This poses a major question: is it possible for a traditional topdown brand to transform itself into a new tech-style brand, and if so, how?

The answer is that yes, it is certainly possible but it is very challenging and requires intense change management. Change management is an important skillset and capability for agency and client teams who work on brand architecture, because when it comes down to executing change we need to be able to help companies work through, and think through, that process.

Change management is, in fact, becoming more and more vital. If we are to help companies reframe their mentality around brand architecture toward a principles-based approach that builds transcendent equities into their execution, we need to help them actually make that change possible and do it in a way that maintains the value they’ve created.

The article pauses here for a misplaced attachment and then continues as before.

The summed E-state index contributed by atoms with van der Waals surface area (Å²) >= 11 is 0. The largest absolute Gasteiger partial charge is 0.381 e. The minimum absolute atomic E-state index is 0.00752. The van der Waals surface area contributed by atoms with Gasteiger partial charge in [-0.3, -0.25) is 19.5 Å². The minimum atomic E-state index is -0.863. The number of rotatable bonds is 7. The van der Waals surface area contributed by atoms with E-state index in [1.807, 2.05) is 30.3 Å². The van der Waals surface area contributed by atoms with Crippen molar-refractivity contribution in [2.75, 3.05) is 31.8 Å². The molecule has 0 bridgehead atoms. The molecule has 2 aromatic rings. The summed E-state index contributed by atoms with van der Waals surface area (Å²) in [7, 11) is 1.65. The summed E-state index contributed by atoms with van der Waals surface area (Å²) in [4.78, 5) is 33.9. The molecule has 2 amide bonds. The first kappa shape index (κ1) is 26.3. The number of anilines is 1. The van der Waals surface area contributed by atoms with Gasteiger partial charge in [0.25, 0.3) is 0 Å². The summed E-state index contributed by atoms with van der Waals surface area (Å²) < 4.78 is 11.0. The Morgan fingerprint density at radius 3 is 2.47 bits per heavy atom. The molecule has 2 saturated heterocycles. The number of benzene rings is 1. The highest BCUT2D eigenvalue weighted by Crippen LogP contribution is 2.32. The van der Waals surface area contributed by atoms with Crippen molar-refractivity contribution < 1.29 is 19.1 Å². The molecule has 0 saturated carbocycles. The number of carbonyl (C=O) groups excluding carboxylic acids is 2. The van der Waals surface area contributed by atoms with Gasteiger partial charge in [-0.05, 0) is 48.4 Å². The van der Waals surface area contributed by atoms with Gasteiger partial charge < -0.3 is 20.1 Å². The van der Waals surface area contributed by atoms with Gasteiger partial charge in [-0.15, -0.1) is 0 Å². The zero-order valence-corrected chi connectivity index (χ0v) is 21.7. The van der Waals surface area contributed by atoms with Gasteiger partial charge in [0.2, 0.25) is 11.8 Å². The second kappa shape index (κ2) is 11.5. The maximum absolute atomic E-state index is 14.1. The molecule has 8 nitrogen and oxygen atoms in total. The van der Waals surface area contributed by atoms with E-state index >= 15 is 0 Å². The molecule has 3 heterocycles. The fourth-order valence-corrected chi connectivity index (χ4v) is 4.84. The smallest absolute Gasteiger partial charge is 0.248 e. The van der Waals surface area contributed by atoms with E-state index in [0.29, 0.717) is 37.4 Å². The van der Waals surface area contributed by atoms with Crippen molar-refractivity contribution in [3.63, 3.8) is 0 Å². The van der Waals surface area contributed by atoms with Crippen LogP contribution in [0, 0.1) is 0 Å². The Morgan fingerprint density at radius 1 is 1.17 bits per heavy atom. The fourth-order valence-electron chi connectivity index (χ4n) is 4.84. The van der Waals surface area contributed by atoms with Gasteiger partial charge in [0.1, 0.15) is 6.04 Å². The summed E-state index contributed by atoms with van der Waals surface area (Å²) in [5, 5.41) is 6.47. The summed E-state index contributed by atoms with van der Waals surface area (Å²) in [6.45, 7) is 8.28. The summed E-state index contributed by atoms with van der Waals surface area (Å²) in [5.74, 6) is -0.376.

It is important to acknowledge that this is tremendously difficult to do, and it will take time. If you’re trying to build an elastic masterbrand in an organization that lets the products lead, it will require a massive shift in the mentality of your company. Companies that are fundamentally product-centric, deep in their DNA, will have to reorient themselves to become brand-centric. It is a difficult and tall mountain to climb, but it’s absolutely possible.